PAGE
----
To achieve deeper transformation, Javid designs a series of focused interventions to target some of the children’s mostly deeply held views – from transforming their view of which jobs men and women are able to do to shocking them with the fact that contrary to what they have always believed, girls at their age are just as strong as boys. An emotional breakthrough for shy and under-confident girl Lexi convinces Javid his gender neutral approach is starting to work, but if he is to achieve real change he realises he is going to have to take his mission out of the school gates and into the kids’ home lives.

Out of school, Javid is astonished at how much childhood has changed since he was growing up. Clothes and toys have become a tsunami of pink and blue – ensuring that boys and girls play with toys that encourage very different behaviours. Boys playing with construction toys develop spatial awareness skills that girls simply don’t while surrounded by princess play outfits and dolls. He challenges the parents of Mr Andre’s class to clear out all of the gendered toys and clothes – and to change the way they divide housework and childcare. Will the parents get on board? And will Dr Javid’s gender neutral mission have produced meaningful change when he repeats his tests at the end of term?

How do the experiences shown in these episodes relate to your school and the pupils you support?

August 10, 2017
by Jean
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Locations and parking

We have two venues for study for the FDLT and BALT courses.

Park Campus, University of Northampton. The postal address is:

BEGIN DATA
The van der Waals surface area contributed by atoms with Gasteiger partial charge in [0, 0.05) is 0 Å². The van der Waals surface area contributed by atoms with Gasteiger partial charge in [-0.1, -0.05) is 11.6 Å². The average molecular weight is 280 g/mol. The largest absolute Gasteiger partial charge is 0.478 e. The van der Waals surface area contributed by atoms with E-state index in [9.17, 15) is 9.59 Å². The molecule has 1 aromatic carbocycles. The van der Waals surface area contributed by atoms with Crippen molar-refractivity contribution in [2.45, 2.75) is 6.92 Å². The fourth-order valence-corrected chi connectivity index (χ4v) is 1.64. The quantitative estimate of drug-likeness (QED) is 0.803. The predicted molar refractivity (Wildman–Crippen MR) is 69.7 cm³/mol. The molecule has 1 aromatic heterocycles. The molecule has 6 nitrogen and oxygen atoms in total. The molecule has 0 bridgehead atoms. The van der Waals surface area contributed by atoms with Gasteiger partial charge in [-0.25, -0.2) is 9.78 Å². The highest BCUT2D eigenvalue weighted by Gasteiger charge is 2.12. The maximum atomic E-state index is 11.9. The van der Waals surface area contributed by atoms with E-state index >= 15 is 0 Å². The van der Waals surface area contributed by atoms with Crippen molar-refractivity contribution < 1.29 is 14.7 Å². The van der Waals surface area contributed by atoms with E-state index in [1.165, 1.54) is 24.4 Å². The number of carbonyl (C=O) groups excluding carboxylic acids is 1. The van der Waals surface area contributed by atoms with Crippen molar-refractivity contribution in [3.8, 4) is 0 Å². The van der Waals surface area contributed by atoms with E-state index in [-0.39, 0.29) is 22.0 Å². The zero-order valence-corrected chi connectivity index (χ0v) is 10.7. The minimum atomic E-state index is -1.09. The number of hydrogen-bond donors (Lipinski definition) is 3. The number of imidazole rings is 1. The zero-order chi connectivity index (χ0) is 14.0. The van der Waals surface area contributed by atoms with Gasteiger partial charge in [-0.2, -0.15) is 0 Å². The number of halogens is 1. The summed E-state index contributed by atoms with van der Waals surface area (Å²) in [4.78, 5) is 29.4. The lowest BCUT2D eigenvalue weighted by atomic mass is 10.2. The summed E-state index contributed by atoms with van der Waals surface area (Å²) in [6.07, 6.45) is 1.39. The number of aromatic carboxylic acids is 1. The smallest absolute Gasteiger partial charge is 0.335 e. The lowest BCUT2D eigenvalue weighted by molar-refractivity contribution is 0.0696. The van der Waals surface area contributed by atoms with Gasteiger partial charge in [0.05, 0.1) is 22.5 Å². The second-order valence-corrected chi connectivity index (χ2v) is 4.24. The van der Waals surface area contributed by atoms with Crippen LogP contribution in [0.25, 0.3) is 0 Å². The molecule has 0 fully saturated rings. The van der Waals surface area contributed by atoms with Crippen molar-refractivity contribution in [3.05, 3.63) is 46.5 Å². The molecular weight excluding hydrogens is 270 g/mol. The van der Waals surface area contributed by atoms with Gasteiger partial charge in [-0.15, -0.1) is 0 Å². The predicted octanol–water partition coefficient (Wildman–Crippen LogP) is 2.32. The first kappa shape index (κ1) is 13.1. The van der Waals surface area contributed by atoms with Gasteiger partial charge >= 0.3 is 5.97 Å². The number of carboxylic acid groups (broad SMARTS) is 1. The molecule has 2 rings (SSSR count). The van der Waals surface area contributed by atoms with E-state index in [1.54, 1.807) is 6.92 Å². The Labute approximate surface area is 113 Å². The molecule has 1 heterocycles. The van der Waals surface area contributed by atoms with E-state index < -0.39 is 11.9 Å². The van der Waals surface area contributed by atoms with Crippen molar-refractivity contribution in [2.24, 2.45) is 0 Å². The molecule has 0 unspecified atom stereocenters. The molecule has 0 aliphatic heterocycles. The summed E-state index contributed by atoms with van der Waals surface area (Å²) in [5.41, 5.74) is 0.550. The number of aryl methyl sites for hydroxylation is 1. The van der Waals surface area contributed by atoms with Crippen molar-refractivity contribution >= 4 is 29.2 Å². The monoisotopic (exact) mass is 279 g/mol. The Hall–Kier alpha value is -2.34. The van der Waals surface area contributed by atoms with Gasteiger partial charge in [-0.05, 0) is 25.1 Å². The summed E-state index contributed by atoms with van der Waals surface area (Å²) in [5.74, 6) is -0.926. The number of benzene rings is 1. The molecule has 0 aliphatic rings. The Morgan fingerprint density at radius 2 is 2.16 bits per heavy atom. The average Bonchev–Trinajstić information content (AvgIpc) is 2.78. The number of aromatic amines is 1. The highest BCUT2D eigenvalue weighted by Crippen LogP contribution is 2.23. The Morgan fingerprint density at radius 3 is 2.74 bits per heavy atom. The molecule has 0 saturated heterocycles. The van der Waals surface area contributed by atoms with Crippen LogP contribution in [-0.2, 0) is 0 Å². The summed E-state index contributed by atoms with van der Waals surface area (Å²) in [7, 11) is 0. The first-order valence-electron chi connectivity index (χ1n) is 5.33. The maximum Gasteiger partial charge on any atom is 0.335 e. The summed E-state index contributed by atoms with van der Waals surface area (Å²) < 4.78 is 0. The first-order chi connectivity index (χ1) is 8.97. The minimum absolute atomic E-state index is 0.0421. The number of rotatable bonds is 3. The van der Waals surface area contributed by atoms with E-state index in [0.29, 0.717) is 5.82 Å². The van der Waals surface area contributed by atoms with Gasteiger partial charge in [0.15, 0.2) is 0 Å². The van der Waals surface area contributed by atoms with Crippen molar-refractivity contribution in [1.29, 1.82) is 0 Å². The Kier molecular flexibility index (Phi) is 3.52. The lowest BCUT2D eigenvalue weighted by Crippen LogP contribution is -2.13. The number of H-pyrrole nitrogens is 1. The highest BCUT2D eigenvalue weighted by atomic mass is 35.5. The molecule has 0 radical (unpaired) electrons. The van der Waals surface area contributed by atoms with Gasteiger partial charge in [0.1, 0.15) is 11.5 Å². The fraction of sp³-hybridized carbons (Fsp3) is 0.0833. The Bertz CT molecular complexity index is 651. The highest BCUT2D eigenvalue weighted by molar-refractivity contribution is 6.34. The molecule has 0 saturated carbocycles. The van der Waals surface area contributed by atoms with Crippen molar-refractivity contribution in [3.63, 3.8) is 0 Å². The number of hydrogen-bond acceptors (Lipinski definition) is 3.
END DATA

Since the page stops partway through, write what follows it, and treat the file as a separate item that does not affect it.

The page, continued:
The University of Northampton
Park Campus
Boughton Green Road
Northampton
NN2 7AL

In September we will be moving to a new campus in the centre of Northampton called Waterside. We will keep you informed about the move and the new location during 2017/18. You can see more about the new campus here.

Devonshire Place, Leicester. The postal address is:

Devonshire Place,

78 London Road,

Leicester

LE2 0RA

If you have not been to your venue before you should try out the journey so that you are ready for the first visit in September.

There is parking available at both venues. At Devonshire Place you can access the car park via Prebend Street.  At Park Campus you can access the student car park but during the early weeks of the course you will need to apply for a barrier card. There is more information about travel and parking at Park Campus here. You might also consider public transport to both venues.

August 7, 2017
by Jean
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Study Skills

If you are starting a degree course it is worthwhile investing in a study skills book to support you as you develop approaches to academic learning. The Study Skills Handbook by Stella Cottrell is a good choice as it can support you throughout your three year degree. There are many other good study skills books too.

Now would be a good time to explore the early section ‘managing yourself for study’. This will help you think about starting to study in Higher Education and areas such as managing time and preparing for a new course.

There is a companion website with some additional materials to help you available here. In the Resource Bank you can find some audio files about critical analysis and creative thinking as well as a short interactive course called ‘What to expect from academic study’. You might find it useful to explore these resources.

 

Cottrell, S. (2013) The Study Skills Handbook. 4th ed. London: Palgrave.

 

August 3, 2017
by Jean
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Getting ready to study digitally

Using your computer, laptop or tablet will be essential to your success and efficiency as a student.

Managing resources:

Whilst you may receive paper copies of some materials, most will be in digital form for you to open as links or download and save to your computer. it is useful to be able to store these in folders related to each module that you are studying. these are the titles of the FDLT year 1 modules so you can make your folders now.

 

 

 

 

 

 

Saving links

As you find resources and reading online you will also need to devise a system of saving and organising links. This might be saving links to a word document, using the tools on your browser or using a bookmarking tool such as Pocket.